This Musical Monday was inspired by the 2011 computer game Skyrim. More specifically, it is inspired by a comment I saw concerning the game in which the commenter observed that no matter what the player does in the game, they essentially cannot change how the story ends other than by choosing whether or not to advance the main set of plot quests. Basically, the player can either play through the main set of plot quests to their preordained ending, or they can choose not to. There are no meaningful choices to be made in this regard.
Naturally, to discuss this element of Skyrim, I am highlighting music from Crusader: No Remorse, a 1995 computer game. But lest one think that I'm not going far enough back in computer game history, I'm also going to reference The Summoning, a game that was released in 1992. And because Skyrim is made by Bethesda, I'm also going to throw in some obligatory Fallout 3 references. What is the common thread between all of these games? Quite simply, the decisions made by the player while playing these games don't matter at all. The end result when you "finish" all of them is fixed from the outset. And quite frankly, after twenty-two years, this kind of limited and restrictive story-telling is getting a little bit ridiculous.
The Summoning was released in 1992. It was a role-playing style game in which your character, the chosen hero, was sent into a massive maze to try to work your way into the fortress of the evil Shadow Weaver and defeat the villainous dark overlord. You could develop your character to a certain extent, mostly by deciding which weapons to get good at using and which kind of magic to be good at casting, but for the most part you ended up pretty much good at everything. But what you couldn't do is alter how the story turned out. You were, for the most part, limited to fighting your way through the particular part of the maze you were in so that you could get to the next part of the maze. The story, such as it was, simply progressed depending upon how deep into the maze you had gotten, and there was simply no way for you to change the outcome.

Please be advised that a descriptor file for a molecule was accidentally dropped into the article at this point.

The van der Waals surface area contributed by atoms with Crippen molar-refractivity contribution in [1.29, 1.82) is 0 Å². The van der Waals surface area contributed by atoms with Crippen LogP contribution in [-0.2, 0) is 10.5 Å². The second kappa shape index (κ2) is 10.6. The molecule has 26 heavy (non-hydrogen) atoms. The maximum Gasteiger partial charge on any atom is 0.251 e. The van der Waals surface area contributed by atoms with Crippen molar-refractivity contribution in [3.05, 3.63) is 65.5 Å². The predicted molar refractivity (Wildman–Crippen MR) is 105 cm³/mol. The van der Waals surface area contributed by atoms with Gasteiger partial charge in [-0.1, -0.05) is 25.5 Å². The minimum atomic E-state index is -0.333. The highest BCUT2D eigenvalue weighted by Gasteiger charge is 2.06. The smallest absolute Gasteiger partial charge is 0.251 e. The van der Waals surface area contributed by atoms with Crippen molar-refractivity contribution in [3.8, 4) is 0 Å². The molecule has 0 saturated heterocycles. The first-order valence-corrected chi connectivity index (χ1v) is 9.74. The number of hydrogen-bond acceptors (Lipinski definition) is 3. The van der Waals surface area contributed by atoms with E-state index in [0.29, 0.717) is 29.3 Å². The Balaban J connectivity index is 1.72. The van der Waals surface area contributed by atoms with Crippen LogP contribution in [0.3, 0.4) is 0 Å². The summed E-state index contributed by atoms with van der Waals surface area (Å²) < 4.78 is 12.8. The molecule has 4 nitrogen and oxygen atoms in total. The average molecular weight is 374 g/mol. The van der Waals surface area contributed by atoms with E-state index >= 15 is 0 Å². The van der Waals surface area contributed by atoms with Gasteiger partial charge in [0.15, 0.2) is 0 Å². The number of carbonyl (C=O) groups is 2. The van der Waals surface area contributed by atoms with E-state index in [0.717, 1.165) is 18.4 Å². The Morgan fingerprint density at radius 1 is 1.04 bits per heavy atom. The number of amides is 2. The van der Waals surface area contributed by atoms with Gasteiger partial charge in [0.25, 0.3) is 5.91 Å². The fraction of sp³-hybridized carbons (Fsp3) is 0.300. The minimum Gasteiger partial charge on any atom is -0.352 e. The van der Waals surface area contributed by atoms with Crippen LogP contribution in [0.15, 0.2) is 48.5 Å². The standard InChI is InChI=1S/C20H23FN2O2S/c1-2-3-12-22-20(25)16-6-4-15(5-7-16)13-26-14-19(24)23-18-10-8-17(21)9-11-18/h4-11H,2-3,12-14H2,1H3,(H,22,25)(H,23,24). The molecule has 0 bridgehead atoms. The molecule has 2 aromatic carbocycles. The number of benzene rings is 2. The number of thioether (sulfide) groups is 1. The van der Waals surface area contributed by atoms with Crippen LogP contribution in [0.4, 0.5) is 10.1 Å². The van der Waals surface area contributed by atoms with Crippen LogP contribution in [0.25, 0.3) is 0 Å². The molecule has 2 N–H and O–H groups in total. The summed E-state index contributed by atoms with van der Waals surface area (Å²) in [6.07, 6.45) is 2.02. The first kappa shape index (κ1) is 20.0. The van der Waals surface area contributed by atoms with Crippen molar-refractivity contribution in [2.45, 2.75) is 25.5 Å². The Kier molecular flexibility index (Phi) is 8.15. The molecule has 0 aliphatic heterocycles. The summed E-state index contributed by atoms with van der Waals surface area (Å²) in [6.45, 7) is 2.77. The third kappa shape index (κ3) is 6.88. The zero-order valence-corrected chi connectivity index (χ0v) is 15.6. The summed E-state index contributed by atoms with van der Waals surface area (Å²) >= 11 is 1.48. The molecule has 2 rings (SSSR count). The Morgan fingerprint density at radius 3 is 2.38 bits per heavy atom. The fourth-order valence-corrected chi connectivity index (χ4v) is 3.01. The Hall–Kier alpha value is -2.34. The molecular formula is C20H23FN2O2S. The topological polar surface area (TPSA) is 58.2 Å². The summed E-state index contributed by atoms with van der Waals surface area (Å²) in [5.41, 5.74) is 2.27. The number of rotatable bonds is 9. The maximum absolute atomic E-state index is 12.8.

Three years later, Crusader: No Remorse was released. In the interim, the graphics of computer games had improved considerably. The game even included some (very badly acted) live-action cut scenes, mostly involving characters giving you missions, making chitchat between missions, or blaming you for things going wrong. But once again, you couldn't change how the story turned out. You could only successfully complete a mission and have the story advance along its predetermined path, or you could die. You couldn't save Private Andrews, or prevent Sergeant Brooks from getting captured. You couldn't stop Major Vargas' betrayal, or really do anything other than follow the provided missions and work your way to the end of the packaged story.
If we jump forward to 2008, when Fallout 3 was released, we see a much more open world, providing the player with a large sandbox in which to play. The player can take their character and wander about the Capital Wasteland righting wrongs, fixing problems, engaging in nefarious deals, and generally getting into trouble. But, once again, the "main" series of quests that make up the "story" of the game are essentially immune to player action. You cannot prevent your father from dying. You cannot avoid getting captured by the Enclave. And in the end, you cannot avoid retaking control of the water purifier and activating it. Nothing your character does in the rest of the game changes these facts. There is a "karma" system designed to evaluate how good or evil your character behaves in the game, but how saintly or villainous you have been has no bearing on the outcome of the main quest. Your karma doesn't even change whether or not the vaunted Brotherhood of Steel will agree to work with you in the game's final conflict - they will, with no questions asked.
So we get to Skyrim, and the story is essentially the same: No matter what you do during the game, the main story-line is immune to your decisions. Your only choice is whether to keep following the main quest line, or to simply abandon it and leave it unfinished. Your choices as a player simply don't matter one way or the other. The story will resolve in one way, and in only one way. This isn't a unique feature of these particular games either. The list of computer games that have fixed stories is as long as my arm. And to me, that is something of a problem. Computer game stories are still at the same stage of development they were in more than twenty years ago. One can forgive older games like The Summoning and the two Crusader titles for having stories that limited the impact the player could have. Computer games were still very much a developing medium, and just having a coherent and interesting story of any kind was something of an innovation. But computer game developers have been turning out the same type of story for more than two decades now. It seems to me like there should be room for games in which the choices a player makes has an actual, substantial impact on how the game resolves. In fact, I think this should be the standard at this point. But it isn't. The standard for computer games is a lazy, linear, essentially non-interactive story. Choose Your Own Adventure books were doing a better job at providing interactivity in the 1980s than computer games are doing now. And that is a shame.
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